Committee Chairman Patrick Leahy (D-Vt.) at the April 19 hearing acknowledged that S. 744 is a compromise bill in which both sides made “very difficult concessions.” But he did express some concerns, such as the inclusion of so-called border security “triggers” before undocumented immigrants would be able to apply for green cards and citizenship.

“I do not want people to move out of the shadows but then be stuck in some underclass” because their status depends on border conditions over which they have no control, he said.


Grassley: Don't Want Repeat of IRCA
Committee ranking member Charles Grassley (R-Iowa) pointed out that the Senate held its first hearing on the Immigration Reform and Control Act--which passed in 1986--exactly 30 years ago. At the time, members said the bill was intended to secure the borders and be a one-time solution to the problems with the immigration system.

“Thirty years have passed and we're saying the same thing” about S. 744, Grassley said. “I will be asking whether this bill avoids the same mistake and truly fixes our immigration system for the generation to come.”

Grassley also expressed concern about the speed with which the bill was progressing, noting that many senators and their staffs had not had time to review and digest all 844 pages of the legislation by the time of the hearing.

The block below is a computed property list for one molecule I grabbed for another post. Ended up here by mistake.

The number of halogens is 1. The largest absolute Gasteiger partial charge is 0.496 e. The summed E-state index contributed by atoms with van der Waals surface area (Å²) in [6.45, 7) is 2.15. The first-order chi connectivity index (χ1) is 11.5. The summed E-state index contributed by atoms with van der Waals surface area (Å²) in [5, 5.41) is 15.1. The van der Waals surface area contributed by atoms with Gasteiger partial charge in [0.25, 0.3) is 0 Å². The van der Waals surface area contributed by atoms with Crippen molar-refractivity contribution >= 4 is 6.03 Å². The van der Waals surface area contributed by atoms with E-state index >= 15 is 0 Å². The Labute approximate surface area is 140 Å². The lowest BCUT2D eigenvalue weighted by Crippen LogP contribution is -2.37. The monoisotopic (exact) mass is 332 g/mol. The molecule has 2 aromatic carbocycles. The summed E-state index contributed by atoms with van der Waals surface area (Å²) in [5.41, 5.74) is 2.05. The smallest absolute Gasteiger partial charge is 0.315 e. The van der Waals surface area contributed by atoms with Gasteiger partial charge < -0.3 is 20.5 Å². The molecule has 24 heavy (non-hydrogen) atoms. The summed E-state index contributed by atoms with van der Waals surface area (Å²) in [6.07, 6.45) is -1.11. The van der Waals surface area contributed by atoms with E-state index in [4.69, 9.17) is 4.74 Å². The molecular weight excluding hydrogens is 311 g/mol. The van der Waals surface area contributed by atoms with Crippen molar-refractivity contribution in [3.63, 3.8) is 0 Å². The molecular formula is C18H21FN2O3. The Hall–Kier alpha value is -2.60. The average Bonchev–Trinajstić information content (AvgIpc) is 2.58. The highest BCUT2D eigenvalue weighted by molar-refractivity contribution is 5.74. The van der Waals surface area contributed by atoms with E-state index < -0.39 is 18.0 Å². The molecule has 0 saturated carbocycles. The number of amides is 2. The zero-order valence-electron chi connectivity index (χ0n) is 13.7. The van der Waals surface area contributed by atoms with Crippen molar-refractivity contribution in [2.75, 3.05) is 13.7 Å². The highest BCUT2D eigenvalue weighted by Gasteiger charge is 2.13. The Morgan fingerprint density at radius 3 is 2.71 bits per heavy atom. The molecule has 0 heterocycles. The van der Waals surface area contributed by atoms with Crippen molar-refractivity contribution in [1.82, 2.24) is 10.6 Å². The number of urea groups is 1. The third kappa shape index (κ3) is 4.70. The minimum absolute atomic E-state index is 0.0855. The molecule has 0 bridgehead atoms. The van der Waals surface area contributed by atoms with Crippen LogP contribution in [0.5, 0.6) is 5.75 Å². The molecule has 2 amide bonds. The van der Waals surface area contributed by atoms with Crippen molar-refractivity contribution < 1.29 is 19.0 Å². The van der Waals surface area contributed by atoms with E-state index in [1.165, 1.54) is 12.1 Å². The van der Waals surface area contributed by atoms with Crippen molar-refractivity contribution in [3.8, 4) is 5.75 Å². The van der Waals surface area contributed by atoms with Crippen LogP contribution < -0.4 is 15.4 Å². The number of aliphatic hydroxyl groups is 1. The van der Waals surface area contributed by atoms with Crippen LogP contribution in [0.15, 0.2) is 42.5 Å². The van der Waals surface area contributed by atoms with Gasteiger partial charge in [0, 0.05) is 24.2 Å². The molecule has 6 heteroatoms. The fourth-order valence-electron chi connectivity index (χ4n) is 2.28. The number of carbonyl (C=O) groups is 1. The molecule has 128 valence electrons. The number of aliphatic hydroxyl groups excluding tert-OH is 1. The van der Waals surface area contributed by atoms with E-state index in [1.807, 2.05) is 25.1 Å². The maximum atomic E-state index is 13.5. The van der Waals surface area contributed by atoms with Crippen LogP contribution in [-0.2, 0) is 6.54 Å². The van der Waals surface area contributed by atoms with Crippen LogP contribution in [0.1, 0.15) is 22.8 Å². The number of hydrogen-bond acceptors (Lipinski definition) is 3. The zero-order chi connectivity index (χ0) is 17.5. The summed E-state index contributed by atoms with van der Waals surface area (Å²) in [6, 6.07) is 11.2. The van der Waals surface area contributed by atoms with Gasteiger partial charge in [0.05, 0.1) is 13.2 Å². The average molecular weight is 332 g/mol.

Sen. Michael Lee (R-Utah) expressed similar sentiments, calling the committee's hearings “hastily scheduled” in light of the bill's introduction only two days prior.

Furthermore, he said he was “wary of trying to do all of this in one fell swoop” as opposed to piecemeal legislation, which could lead to “unforeseen effects and unintended consequences.”


Concern for Low-Skilled Workers
Peter Kirsanow, a partner with Benesch, Friedlander, Coplan & Arnoff in Cleveland and commissioner of the U.S. Commission on Civil Rights--who appeared in his personal capacity--argued that evidence presented to the commission shows that illegal immigration has driven down the wages and employment rates of low-skilled American workers, particularly African Americans.

In particular, he said, African American men are disproportionately concentrated in the low-skilled labor market, the same area in which undocumented immigrants are disproportionately employed. These two groups “compete against each other,” Kirsanow said.